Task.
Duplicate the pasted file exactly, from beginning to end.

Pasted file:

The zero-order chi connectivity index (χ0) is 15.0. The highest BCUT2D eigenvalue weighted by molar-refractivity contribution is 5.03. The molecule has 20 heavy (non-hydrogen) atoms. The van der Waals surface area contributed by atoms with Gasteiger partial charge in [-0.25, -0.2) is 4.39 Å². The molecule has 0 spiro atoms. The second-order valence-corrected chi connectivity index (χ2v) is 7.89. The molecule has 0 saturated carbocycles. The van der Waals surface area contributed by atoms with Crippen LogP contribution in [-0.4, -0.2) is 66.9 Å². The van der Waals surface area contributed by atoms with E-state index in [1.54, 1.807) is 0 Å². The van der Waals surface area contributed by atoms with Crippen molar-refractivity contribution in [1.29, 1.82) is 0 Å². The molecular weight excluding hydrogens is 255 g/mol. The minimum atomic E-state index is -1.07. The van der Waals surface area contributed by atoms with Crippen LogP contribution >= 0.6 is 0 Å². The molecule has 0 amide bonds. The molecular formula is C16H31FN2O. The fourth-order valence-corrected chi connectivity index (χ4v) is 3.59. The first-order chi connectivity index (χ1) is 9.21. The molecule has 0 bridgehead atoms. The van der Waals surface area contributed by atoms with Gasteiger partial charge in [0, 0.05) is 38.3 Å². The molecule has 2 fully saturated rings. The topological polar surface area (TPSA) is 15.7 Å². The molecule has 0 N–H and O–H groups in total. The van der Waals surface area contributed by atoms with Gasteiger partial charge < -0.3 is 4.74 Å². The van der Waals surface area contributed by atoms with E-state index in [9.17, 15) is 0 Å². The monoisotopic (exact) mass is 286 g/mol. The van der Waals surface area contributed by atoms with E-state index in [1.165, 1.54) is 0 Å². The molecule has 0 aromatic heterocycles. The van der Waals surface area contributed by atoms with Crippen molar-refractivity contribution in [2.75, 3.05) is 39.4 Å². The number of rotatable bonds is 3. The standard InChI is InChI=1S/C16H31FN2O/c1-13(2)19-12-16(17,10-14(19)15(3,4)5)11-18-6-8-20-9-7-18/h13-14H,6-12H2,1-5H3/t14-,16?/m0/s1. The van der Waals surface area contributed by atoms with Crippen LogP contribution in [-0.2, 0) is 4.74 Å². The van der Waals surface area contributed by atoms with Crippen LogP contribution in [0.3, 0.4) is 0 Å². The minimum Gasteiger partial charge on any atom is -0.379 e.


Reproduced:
The zero-order chi connectivity index (χ0) is 15.0. The highest BCUT2D eigenvalue weighted by molar-refractivity contribution is 5.03. The molecule has 20 heavy (non-hydrogen) atoms. The van der Waals surface area contributed by atoms with Gasteiger partial charge in [-0.25, -0.2) is 4.39 Å². The molecule has 0 spiro atoms. The second-order valence-corrected chi connectivity index (χ2v) is 7.89. The molecule has 0 saturated carbocycles. The van der Waals surface area contributed by atoms with Crippen LogP contribution in [-0.4, -0.2) is 66.9 Å². The van der Waals surface area contributed by atoms with E-state index in [1.54, 1.807) is 0 Å². The van der Waals surface area contributed by atoms with Crippen molar-refractivity contribution in [1.29, 1.82) is 0 Å². The molecular weight excluding hydrogens is 255 g/mol. The minimum atomic E-state index is -1.07. The van der Waals surface area contributed by atoms with Crippen LogP contribution >= 0.6 is 0 Å². The molecule has 0 amide bonds. The molecular formula is C16H31FN2O. The fourth-order valence-corrected chi connectivity index (χ4v) is 3.59. The first-order chi connectivity index (χ1) is 9.21. The molecule has 0 bridgehead atoms. The van der Waals surface area contributed by atoms with Gasteiger partial charge in [0, 0.05) is 38.3 Å². The molecule has 2 fully saturated rings. The topological polar surface area (TPSA) is 15.7 Å². The molecule has 0 N–H and O–H groups in total. The van der Waals surface area contributed by atoms with Gasteiger partial charge < -0.3 is 4.74 Å². The van der Waals surface area contributed by atoms with E-state index in [9.17, 15) is 0 Å². The monoisotopic (exact) mass is 286 g/mol. The van der Waals surface area contributed by atoms with E-state index in [1.165, 1.54) is 0 Å². The molecule has 0 aromatic heterocycles. The van der Waals surface area contributed by atoms with Crippen molar-refractivity contribution in [2.75, 3.05) is 39.4 Å². The number of rotatable bonds is 3. The standard InChI is InChI=1S/C16H31FN2O/c1-13(2)19-12-16(17,10-14(19)15(3,4)5)11-18-6-8-20-9-7-18/h13-14H,6-12H2,1-5H3/t14-,16?/m0/s1. The van der Waals surface area contributed by atoms with Crippen LogP contribution in [-0.2, 0) is 4.74 Å². The van der Waals surface area contributed by atoms with Crippen LogP contribution in [0.3, 0.4) is 0 Å². The minimum Gasteiger partial charge on any atom is -0.379 e.